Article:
Keith Waters, University of Colorado–Boulder
A former colleague once described to me a project he devised for a freshman aural skills class. He provided his students with the published sheet music to the Rodgers and Hart standard “Blue Moon” and the Ella Fitzgerald recording, and asked them to create a vocal transcription that took into account Fitzgerald’s embellishments. They could invent whatever notation suited them to indicate the vocal scoops, slides, delays, anticipations, and other elaborations that they heard. Many of the students did very well on the project, he told me. One, however, seemed to miss the point. Turning the project in on the due date, the student proudly informed my colleague that they had been able to indicate and notate all the “mistakes” performed by the singer.
My intent is not to ridicule one student’s naiveté, but to underscore a point: that introducing jazz in a theory curriculum devoted to common-practice era (CPE) music often requires some degree of translation. Even with significant similarities between theories of CPE music and jazz, there also remain significant differences—differences in cultures, assumptions, ideologies, pedagogies, and expectations.
Some authors underscore such differences through binary distinctions: written vs. oral, Eurological vs. Afrological, and an analytical focus on product vs. process. But dichotomies such as written vs. oral, if heuristically useful, also seem unnecessarily rigid. Performances of CPE music usually require temporal (and other) interventions not clearly identified on a written score: student pianists working on Beethoven’s “Tempest” sonata may not change its pitch content, but they learn strategies for manipulating time, articulation, and dynamics, often gained through oral traditions of teacher-student interactions and listening/modeling. On the other hand, jazz traditions (including its theory pedagogies) frequently rely on written codes of transmission for learning new music, for efficiently coordinating ensemble performances, and for codifying and disseminating information.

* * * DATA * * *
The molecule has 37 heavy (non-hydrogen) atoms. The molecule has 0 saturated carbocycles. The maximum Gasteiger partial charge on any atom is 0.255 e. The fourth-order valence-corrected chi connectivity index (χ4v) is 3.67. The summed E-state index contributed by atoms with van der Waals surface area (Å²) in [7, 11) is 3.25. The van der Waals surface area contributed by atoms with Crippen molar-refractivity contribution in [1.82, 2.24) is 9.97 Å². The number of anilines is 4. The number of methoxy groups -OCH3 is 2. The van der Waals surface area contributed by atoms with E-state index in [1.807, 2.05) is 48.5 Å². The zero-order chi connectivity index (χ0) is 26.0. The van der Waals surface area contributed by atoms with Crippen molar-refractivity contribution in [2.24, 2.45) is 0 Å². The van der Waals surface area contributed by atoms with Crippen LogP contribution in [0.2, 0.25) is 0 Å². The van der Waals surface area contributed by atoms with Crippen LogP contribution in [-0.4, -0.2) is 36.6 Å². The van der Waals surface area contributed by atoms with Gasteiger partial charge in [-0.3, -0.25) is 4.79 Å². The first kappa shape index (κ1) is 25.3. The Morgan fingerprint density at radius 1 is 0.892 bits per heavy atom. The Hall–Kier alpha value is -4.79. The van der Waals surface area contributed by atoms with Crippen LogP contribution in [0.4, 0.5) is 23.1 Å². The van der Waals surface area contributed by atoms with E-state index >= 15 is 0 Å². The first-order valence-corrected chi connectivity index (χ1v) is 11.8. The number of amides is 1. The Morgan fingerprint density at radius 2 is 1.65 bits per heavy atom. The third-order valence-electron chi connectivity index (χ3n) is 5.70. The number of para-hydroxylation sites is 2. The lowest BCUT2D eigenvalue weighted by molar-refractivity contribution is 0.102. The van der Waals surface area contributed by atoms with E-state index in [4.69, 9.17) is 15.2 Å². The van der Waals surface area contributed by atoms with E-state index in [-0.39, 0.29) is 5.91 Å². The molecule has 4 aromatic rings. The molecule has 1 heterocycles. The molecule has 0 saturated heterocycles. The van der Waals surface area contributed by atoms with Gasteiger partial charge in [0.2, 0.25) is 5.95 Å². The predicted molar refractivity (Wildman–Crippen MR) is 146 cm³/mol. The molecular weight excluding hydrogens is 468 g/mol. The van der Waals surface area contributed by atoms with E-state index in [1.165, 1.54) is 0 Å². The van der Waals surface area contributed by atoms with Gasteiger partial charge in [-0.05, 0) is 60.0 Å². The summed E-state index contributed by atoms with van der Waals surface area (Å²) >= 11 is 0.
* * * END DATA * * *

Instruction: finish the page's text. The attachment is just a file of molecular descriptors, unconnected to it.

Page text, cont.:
Perhaps a more nuanced understanding resides in distinctions between scripts and plans. For the freshman student discovering Ella Fitzgerald’s “mistakes,” the notated pitches and rhythms of the score provided a predetermined script, not a flexible plan. Understanding that difference—the translation—did not occur to the student before the transcription project was completed.
In this issue of Engaging Students, ten committed and experienced pedagogues negotiate and facilitate the translations required for introducing jazz into CPE theory curricula. And they engage the many cognate similarities that would motivate a teacher to introduce it in the first place. The essays here discuss phrase, rhythm, meter, hypermeter, form, voice-leading, linear pathways, harmony and harmonic function, schemata, mode, dictation and transcription, harmonic nomenclature, figured bass, text/music relationships, and contrapuntal organization derived from bass/melody relations.
Although many theory teachers are envisioning innovative directions for twenty-first-century theory pedagogies, it’s true that those not conversant with jazz often are understandably reluctant to use it in their classroom. The essays in this issue outline specific pedagogical strategies that rely on interactive and engaged learning that teachers can easily adopt. The essays introduce multivalent approaches—some apply the same techniques to CPE music and to jazz, some use jazz pieces to supplement and reinforce ideas central to CPE theory pedagogy, and some apply jazz nomenclature to CPE music. While certain essays may be more suited to aural skills courses, and others to more traditional harmony/voice-leading courses, many are equally suited to both.